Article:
TLDR: In the bleak future of humanity, there is only eat, and perhaps, being eaten alive in this combat-heavy but well-written Warhammer 40k novel.
Triskellian is a tech priest, a machine-worshiping half-cyborg. He’s also the runt of the litter of tech-priesthood, with everyone from the Grand Fabricator to your junior acolyte looking down on his fascination with bio-engineering. And his only friends are a comic duo of misshapen tech-Igors.
Davien is a spy, the vanguard of a proletariat revolution that never comes. She’s also the last guardian of a sick brother, and a more-or-less fanatic follower of a cult of murderous, bio-engineered aliens. And if that isn’t bleak enough, the pair of them live on an Adeptus Mechanicus forge world, a hollowed out shell of poisoned planet where everything is either a smoking factory, an open pit mine, or a tenement crawling with filthy, starving, diseased humanity.
Welcome to the wonderful world of Warhammer 40k, which puts the “grim” in “grimdark”.
Warhammer 40k, a gaming property of Games Workshop set in the 41st millennium, is the original grimdark. The word itself comes from a tag line for 40k: In the grim dark future, there is only war. If you’ve never played any of the miniature games, you owe it to yourself to get down to your local gaming store and do so.
40k is fun. It’s also the fictional world with more canonical lore than any, with the possible exception of the Marvel and DC expanded universes. There’s a lot of Warhammer tie-in products. If you ever feel the need to read a hundred novels of people getting shot, stabbed, blown up, or eaten, killed, and generally abused, but without too much gore or moral quandaries, Warhammer is the franchise to go.
It doesn’t hurt that they’ve got some of the best writers in modern SFF, either (myself included.)
I love the world of Warhammer, both in its grimdark fantasy and grimdark science fiction aspects. There’s something incredibly charming about the scale of forgotten tech, crumbling edifices, desolate plains, and hordes of spiked, sword-wielding warriors, all wrapped in a blanket of (pig) Latin (just ad -us to everything.)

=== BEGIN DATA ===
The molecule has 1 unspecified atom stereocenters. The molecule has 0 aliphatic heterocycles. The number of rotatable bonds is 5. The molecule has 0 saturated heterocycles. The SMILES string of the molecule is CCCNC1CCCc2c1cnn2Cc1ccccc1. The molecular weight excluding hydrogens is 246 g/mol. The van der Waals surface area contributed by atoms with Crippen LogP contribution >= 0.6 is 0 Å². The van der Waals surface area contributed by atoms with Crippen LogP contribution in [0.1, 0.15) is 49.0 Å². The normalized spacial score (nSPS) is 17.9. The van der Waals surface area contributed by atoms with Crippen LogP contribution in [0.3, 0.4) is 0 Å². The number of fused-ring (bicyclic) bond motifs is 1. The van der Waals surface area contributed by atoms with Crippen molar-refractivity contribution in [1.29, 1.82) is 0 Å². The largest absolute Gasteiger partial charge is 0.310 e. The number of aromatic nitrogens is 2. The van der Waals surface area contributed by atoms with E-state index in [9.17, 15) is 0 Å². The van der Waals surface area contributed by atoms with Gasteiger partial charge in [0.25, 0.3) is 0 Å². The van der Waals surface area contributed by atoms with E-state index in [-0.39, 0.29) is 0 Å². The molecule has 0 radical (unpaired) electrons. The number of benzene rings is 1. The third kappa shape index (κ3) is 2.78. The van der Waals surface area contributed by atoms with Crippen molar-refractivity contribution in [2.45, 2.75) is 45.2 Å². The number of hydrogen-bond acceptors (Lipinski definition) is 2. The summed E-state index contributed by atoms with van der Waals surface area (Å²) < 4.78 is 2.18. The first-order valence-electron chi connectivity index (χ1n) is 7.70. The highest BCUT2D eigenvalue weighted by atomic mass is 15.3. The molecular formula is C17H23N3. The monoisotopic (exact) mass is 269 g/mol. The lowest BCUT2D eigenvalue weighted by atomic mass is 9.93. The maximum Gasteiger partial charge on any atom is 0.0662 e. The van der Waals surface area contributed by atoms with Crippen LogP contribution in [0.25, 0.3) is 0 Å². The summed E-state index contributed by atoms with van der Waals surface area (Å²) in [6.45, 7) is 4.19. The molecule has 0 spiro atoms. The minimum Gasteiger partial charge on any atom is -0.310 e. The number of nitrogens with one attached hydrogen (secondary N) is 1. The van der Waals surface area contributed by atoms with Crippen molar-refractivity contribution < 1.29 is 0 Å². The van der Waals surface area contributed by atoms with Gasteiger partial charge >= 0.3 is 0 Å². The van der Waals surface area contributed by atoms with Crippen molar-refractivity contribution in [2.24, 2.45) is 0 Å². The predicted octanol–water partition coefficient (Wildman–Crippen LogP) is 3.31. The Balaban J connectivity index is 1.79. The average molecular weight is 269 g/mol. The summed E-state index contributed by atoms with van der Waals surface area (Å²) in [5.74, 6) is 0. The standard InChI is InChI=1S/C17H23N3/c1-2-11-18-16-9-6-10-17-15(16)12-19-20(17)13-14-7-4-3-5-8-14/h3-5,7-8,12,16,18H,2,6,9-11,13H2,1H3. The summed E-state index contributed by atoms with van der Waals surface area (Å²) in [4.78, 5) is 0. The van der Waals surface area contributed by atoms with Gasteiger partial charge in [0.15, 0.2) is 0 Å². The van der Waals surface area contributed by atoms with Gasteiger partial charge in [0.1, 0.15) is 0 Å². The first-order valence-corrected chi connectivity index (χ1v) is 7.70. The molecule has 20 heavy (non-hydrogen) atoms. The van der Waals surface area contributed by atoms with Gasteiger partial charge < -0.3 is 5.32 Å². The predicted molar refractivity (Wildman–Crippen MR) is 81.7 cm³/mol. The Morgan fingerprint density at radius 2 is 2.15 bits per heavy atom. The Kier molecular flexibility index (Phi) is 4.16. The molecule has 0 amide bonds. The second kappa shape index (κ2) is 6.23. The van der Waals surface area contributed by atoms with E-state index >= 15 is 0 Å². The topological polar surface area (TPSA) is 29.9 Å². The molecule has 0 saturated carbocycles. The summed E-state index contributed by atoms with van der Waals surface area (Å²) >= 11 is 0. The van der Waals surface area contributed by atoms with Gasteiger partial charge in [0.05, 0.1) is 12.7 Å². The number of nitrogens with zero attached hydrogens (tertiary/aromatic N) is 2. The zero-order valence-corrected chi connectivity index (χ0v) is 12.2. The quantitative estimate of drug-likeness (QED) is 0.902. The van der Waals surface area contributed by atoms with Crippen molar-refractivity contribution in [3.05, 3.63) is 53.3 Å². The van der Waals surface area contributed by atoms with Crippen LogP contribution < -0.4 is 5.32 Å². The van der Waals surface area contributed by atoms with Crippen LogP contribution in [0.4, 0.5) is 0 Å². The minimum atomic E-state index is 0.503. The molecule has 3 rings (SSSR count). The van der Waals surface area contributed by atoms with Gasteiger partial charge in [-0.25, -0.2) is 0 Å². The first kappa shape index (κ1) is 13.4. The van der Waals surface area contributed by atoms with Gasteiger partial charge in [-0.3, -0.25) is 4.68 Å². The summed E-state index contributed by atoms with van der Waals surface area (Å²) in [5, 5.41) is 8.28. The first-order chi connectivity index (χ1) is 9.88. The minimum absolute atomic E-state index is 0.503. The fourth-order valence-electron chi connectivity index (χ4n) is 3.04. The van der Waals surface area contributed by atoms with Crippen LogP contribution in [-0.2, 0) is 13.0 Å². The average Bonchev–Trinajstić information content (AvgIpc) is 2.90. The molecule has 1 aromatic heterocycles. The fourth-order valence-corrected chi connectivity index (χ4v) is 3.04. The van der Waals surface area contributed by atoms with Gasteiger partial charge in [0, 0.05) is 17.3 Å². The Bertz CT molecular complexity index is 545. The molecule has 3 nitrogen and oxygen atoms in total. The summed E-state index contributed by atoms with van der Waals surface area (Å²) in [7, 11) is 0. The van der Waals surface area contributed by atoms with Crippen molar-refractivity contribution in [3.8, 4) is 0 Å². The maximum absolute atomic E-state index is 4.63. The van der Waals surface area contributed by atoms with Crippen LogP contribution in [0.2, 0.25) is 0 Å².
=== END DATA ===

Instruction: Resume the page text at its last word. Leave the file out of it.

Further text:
But it is over-the-top grimdark.
There are no heroes in 40k. There are only people (in the loosest of terms, a lot of them aren’t human) who feature in stories, and corpses. In Warhammer, everyone’s a redshirt.
That doesn’t make it any less fun, if you’re in the right mood. And Day of Ascension is a typical Warhammer story: great writing, lots of action, an absolutely bleak world, and no heroes.
It’s also written by Adrian Tchaikovsky, who’s one of the premiere SFF writers today, and he brings all his skill to a setting that very easily could spill over into melodrama.
There’s an art to writing a good Warhammer story, beyond what it takes to write SFF, and Tchaikovsky has got it.
The depth of description in Days of Ascension puts you right in the middle of a dirty, crumbling, ignorant world full of injustice and violence. It’s so well executed that you can smell the metallic stink of the forges when you read.
There’s also the required amount of military violence and semi-gory death that is a requirement of any 40k story. If you are a fan of the setting, you’ll be getting a solidly written story with some relatable characters and plenty of mayhem and backstabbing.
And if you’re a fan of Tchaikovsky, be aware that this is different from his other works. In the dark future, there are no good guys, there is only war…
Exciting new Warhammer 40,000 novel from Adrian Tchaikovsky.
On the forge world of Morod, the machines never stop and the work never ends. The population toil in the mines and factoria to protect humanity from the monsters in the void, while the Adeptus Mechanicus enjoy lives of palatial comfort.
Genetor Gammat Triskellian seeks to end this stagnant corruption. When he learns of a twisted congregation operating within the shadows, one which believes that the tech-priests are keeping the people from their true salvation – a long-prophesied union with angels – he sees in them an opportunity to bring down Morad’s masters and reclaim the world in the name of progress.
But sometimes, the only hope for real change lies in the coming of monsters.